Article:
Ed. Companies, K-12 Policymakers Seek Common Ground
Though advocacy by education companies can mean donating to candidates, hiring lobbyists, and getting deeply involved in the political process, some industry players say it's often more about simply educating policymakers on new options in a digital age.
Ed-tech companies, in particular, say they grapple with laws and regulations that don't allow for new educational tools that didn't exist when those rules were adopted, or must deal with legislators with a limited understanding of what new technologies can do to improve teaching and learning.
"This is a new dynamic, and it's different," said Michael B. Horn, a co-founder of the Innosight Institute. "It's another constituency group with interests that sometimes do align with [traditional educational interests] and sometimes don't align in different ways." The San Mateo, Calif.-based institute, which conducts research on education and health care, is a proponent of virtual learning and other new approaches in education.
Given such a dynamic, advocacy often begins with education, said Scott Kinney, a senior vice president for Discovery Education, based in Silver Spring, Md. In 2009, when Discovery Education launched its digital Science Techbook, the for-profit company found some states unsure of or even resistant to the idea that a digital textbook could be considered as part of the textbook-evaluation process.
Though the company doesn't employ lobbyists, "we advocate constantly," Mr. Scott said.
"A lot of people have asked me, 'How did you get around this?' or 'What lobbying have you done to change this law?' " he said. "We try to work collaboratively to overcome obstacles." That's what happened in Oregon, said Drew Hinds, an education specialist with the Oregon education department.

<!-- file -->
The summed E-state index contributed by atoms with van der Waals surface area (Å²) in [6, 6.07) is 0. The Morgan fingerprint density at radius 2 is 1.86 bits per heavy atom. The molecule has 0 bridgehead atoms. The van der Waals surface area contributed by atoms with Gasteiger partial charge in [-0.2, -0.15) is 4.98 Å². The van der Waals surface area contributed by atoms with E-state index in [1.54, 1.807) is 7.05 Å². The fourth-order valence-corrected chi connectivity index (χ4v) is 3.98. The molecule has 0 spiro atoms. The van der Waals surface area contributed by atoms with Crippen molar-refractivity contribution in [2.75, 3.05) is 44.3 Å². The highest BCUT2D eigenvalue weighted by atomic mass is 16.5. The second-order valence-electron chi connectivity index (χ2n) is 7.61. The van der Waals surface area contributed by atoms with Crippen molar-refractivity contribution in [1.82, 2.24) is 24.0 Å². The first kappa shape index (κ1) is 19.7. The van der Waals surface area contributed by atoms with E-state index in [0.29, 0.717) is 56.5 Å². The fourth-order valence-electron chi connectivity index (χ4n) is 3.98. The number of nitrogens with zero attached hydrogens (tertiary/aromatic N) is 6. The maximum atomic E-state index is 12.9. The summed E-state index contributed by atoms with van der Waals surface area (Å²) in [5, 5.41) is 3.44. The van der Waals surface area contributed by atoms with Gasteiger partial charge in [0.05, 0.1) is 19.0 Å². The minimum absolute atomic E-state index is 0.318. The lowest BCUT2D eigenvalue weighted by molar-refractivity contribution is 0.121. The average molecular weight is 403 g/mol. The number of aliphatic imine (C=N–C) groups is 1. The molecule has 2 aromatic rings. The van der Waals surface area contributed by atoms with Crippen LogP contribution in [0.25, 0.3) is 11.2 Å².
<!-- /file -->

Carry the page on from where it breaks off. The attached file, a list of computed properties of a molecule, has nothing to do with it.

Mr. Hinds said Oregon made it clear that it could not create a separate system for evaluating digital textbooks, and that Discovery would have to go through the traditional process. It took some explaining by Discovery to determine whether that would be possible, he said.
Over time, the textbook-evaluation process in Oregon has made nods to the digital-textbook side, providing digital devices for teacher reviewers to allow them to evaluate the e-textbooks, and this year, for the first time, incorporating a form to detail the media format for the design of digital materials.
Previously, Discovery had to fill out a form that asked the company to provide irrelevant information about such factors as the weight of paper in its books or the type of glue used to hold them together, Mr. Hinds said. "There have been some procedural changes we had to make to the process," he said.
Jane Swift, a former governor of Massachusetts and the chief operating officer for Middlebury Interactive Languages, which sells online language courses, said business can play a significant role "in being one of the catalysts for our very successful education reform movement."
Middlebury Interactive—a for-profit joint venture between Vermont-based Middlebury College and K12 Inc., an online learning company based in Herndon, Va.—announced in January a $2.6 million initiative with the Vermont education department to provide 30 of the state's schools discounted, unlimited access to the company's Web-based language classes.
Ms. Swift said it's reasonable for groups—whether they are private companies or public agencies—to disagree on policy and to hash that out in a public forum. But, she said, "the demonization of folks who participate in the political process is so far from the reality that I've experienced that it's distressing."
Vol. 32, Issue 29, Page s3Published in Print: April 24, 2013, as Companies, Policymakers Look for Common Ground